Every September, the Federal Emergency Management Association sponsors the National Preparedness Month to inform and remind those living in zones vulnerable to hurricanes to prepare for the worst.
As a business owner, you do not want to wait until September to make sure your company and employees have a plan of emergency.
The Rescue Team at Globe Midwest Adjusters International has assembled five tips to help get your business be as prepared as possible for when a disaster strikes.
1. Keep at least one fully stocked emergency kit.
It’s impossible to say for certain what conditions employees will endure after a disaster strikes but experts recommend that business owners prepare by stocking bottled water, blankets, first aid kits, batteries, whistles, plastic sheeting, dust masks, duct tape, wrenches, pliers, battery-operated radios, fire extinguishers, non-perishable food and also maps.
2. Be aware of the details of what your current property insurance policy covers.
Owners and managers should at least understand the basics of what the insurance policy exclusions are – how high the deductible is and which expenses will and won’t be reimbursed. This is also an opportunity to purchase additional coverage if you find out that you’re not happy with the details of your current policy. Even if you’ve never read your full insurance policy, you should have a good understanding of what it covers.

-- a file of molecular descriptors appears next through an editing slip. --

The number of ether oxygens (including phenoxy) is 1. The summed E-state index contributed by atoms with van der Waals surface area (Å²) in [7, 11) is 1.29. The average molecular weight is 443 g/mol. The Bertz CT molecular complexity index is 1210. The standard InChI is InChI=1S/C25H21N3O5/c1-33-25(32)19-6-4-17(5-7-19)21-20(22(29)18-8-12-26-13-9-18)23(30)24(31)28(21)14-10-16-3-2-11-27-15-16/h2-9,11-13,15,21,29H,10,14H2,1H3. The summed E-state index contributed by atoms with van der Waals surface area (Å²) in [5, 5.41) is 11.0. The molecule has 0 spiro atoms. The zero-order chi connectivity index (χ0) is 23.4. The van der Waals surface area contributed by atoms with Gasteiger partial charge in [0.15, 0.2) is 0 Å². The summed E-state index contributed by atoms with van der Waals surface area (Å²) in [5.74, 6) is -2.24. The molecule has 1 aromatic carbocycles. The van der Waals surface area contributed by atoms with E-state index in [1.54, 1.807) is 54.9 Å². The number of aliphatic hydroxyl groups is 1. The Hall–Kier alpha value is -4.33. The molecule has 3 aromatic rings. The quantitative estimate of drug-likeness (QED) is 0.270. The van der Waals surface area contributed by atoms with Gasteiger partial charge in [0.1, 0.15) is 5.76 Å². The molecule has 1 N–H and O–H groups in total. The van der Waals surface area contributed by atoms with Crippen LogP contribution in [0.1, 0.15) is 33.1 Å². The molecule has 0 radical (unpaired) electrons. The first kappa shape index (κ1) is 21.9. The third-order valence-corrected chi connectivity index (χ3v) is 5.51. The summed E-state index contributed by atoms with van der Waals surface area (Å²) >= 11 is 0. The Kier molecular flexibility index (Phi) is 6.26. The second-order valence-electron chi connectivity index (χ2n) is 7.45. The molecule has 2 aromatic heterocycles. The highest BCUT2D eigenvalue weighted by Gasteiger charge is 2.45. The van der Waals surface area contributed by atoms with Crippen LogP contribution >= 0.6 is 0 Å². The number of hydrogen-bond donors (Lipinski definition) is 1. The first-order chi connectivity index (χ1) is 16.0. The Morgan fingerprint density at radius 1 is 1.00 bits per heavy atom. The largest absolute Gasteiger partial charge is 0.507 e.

3. Put money aside for insurance deductibles.
Most insurance policies require policyholders to pay a deductible toward the damage. You should know how much that deductible will be and put that money aside in savings just in case you need to file a claim.
4. Prepare your business property for severe weather.
For business owners who also own and operate the property in which their business operates and also for those who operate rental properties, making some repairs in advance may help the building withstand storms better than if the property is in disrepair when the storm hits. This can include removing any trees that may damage roofs or windows if they break, checking for loose shingles, cleaning gutters and downspouts, and installing storm shutters and/or impact glass on all openings around the building. If your property does not meet current construction industry standards, making some simple modifications can help to reduce property loss in the event of extreme weather.
5. Make a detailed business inventory.
Take pictures and/or videos of every room in your office and keep them saved in the cloud on a backup hard drive or in an offsite location such as a safety deposit box. This will help you create a record of your belongings just in case the building is destroyed in a disaster. Written lists in a Word document or Excel spreadsheet should also be recorded and updated whenever new equipment is purchased along with receipts for those items. Keeping detailed records both before and after the storm or a fire is critical when filing an insurance claim.